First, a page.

Ford, for its part, said it was "not aware of who [Schubert Flint's] other clients are," according to Mark Truby, the company's director of global and corporate communications. "Through Direct Impact, we've engaged [Schubert Flint] to work on product and technology local PR products for Ford. ... We have no plans to change [that] at this point."
Both corporations' association with the antigay PR firm calls into question whether Reynolds American and Ford should retain such high marks on HRC's Corporate Equality Index, which rates businesses on their LGBT-friendly policies and includes criteria that a business "exhibits responsible behavior toward the LGBT community" and "does not engage in action that would undermine LGBT equality."
Daryl Herrschaft, director of the HRC Workplace Project, said that companies "should only do business with firms that reflect their own internal nondiscrimination policies. And while Ford and Reynolds American may not support the antigay work of this PR firm, their relationship sends a troubling sign to employees and customers about whether the companies truly live their inclusive nondiscrimination policies in everything that they do."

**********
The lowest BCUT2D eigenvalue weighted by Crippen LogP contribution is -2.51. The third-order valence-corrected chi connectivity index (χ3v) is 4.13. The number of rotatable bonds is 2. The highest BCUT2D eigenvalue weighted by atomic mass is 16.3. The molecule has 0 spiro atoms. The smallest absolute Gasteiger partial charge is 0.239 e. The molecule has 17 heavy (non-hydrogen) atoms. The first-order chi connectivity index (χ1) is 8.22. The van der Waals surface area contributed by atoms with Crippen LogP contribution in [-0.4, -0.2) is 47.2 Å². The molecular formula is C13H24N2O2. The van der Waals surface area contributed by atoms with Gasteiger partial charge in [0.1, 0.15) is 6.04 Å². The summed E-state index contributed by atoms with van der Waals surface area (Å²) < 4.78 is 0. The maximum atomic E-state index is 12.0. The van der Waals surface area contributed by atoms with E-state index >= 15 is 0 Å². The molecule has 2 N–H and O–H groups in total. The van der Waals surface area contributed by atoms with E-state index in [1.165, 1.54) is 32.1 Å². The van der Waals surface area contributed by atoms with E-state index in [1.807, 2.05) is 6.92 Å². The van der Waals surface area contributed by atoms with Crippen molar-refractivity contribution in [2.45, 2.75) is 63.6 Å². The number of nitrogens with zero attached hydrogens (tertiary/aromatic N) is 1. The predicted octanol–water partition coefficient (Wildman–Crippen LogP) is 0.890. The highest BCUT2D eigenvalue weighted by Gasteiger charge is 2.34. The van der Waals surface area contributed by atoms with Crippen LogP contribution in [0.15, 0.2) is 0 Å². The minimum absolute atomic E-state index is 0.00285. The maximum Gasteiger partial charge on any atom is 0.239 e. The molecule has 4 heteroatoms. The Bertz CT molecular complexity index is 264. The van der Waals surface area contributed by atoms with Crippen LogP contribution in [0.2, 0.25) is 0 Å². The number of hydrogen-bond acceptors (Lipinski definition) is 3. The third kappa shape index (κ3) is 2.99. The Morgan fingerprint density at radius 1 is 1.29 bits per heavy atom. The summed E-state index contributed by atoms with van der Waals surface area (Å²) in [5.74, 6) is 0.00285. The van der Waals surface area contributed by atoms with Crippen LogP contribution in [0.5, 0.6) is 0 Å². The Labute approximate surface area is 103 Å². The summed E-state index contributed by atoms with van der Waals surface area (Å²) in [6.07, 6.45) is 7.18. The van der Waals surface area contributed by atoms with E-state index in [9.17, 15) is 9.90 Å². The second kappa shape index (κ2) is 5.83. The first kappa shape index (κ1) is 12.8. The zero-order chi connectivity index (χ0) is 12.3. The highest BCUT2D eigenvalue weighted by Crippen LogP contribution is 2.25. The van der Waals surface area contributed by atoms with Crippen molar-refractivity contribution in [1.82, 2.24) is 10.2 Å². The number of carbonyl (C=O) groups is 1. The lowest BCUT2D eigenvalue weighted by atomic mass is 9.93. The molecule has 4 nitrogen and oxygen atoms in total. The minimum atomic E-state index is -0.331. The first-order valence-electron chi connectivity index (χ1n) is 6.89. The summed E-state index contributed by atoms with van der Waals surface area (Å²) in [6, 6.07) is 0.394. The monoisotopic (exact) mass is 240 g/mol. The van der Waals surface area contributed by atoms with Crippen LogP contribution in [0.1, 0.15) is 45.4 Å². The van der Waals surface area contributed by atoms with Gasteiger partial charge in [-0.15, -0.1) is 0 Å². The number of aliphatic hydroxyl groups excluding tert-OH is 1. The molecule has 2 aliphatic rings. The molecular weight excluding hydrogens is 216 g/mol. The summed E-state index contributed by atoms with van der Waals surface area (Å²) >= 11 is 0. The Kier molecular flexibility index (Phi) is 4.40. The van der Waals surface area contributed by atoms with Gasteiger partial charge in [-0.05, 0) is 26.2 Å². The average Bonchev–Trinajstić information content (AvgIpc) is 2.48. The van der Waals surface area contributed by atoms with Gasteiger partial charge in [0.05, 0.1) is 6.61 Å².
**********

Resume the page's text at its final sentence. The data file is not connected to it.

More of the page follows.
"To my knowledge," Herrschaft continued, "these companies were using this firm for services that did not relate to LGBT issues. While the companies' association with this firm shows that they need to do a better job of monitoring their suppliers' and vendors' policies so that they conform with their own values, we do not view it intentional effort to undermine LGBT equality."
Reynolds American's high marks on the corporate index have been contentious among anti-tobacco advocates in the past: The company earned a perfect score in last year's survey, though Reynolds lost points this year for its lack of a firm-wide diversity council and the absence of transgender-inclusive insurance coverage. "Reynolds American is contributing very directly to the rate of smoking among gays and lesbians," said Joseph Lee, a social research specialist at the University of North Carolina-Chapel Hill's Department of Family Medicine's Tobacco Prevention and Education Program. "If people in our community are dying earlier of all these related diseases, HRC is, in a way, enabling that and making it OK."